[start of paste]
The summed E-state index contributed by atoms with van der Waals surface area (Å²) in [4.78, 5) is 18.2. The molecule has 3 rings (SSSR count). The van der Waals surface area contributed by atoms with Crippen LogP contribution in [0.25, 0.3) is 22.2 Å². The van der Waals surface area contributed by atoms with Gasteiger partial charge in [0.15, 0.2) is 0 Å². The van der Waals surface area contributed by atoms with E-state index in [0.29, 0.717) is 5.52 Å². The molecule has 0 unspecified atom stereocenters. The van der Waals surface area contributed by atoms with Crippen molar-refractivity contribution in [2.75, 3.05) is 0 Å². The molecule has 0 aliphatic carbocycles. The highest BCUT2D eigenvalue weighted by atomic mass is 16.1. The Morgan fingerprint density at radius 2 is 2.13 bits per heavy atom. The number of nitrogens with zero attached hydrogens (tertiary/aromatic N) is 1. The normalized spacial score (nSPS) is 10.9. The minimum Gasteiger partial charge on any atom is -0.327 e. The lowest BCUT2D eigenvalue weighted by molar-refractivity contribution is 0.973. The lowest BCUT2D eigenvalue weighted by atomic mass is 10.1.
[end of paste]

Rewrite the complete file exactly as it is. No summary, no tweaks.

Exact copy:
The summed E-state index contributed by atoms with van der Waals surface area (Å²) in [4.78, 5) is 18.2. The molecule has 3 rings (SSSR count). The van der Waals surface area contributed by atoms with Crippen LogP contribution in [0.25, 0.3) is 22.2 Å². The van der Waals surface area contributed by atoms with Gasteiger partial charge in [0.15, 0.2) is 0 Å². The van der Waals surface area contributed by atoms with E-state index in [0.29, 0.717) is 5.52 Å². The molecule has 0 unspecified atom stereocenters. The van der Waals surface area contributed by atoms with Crippen molar-refractivity contribution in [2.75, 3.05) is 0 Å². The molecule has 0 aliphatic carbocycles. The highest BCUT2D eigenvalue weighted by atomic mass is 16.1. The Morgan fingerprint density at radius 2 is 2.13 bits per heavy atom. The number of nitrogens with zero attached hydrogens (tertiary/aromatic N) is 1. The normalized spacial score (nSPS) is 10.9. The minimum Gasteiger partial charge on any atom is -0.327 e. The lowest BCUT2D eigenvalue weighted by molar-refractivity contribution is 0.973. The lowest BCUT2D eigenvalue weighted by atomic mass is 10.1.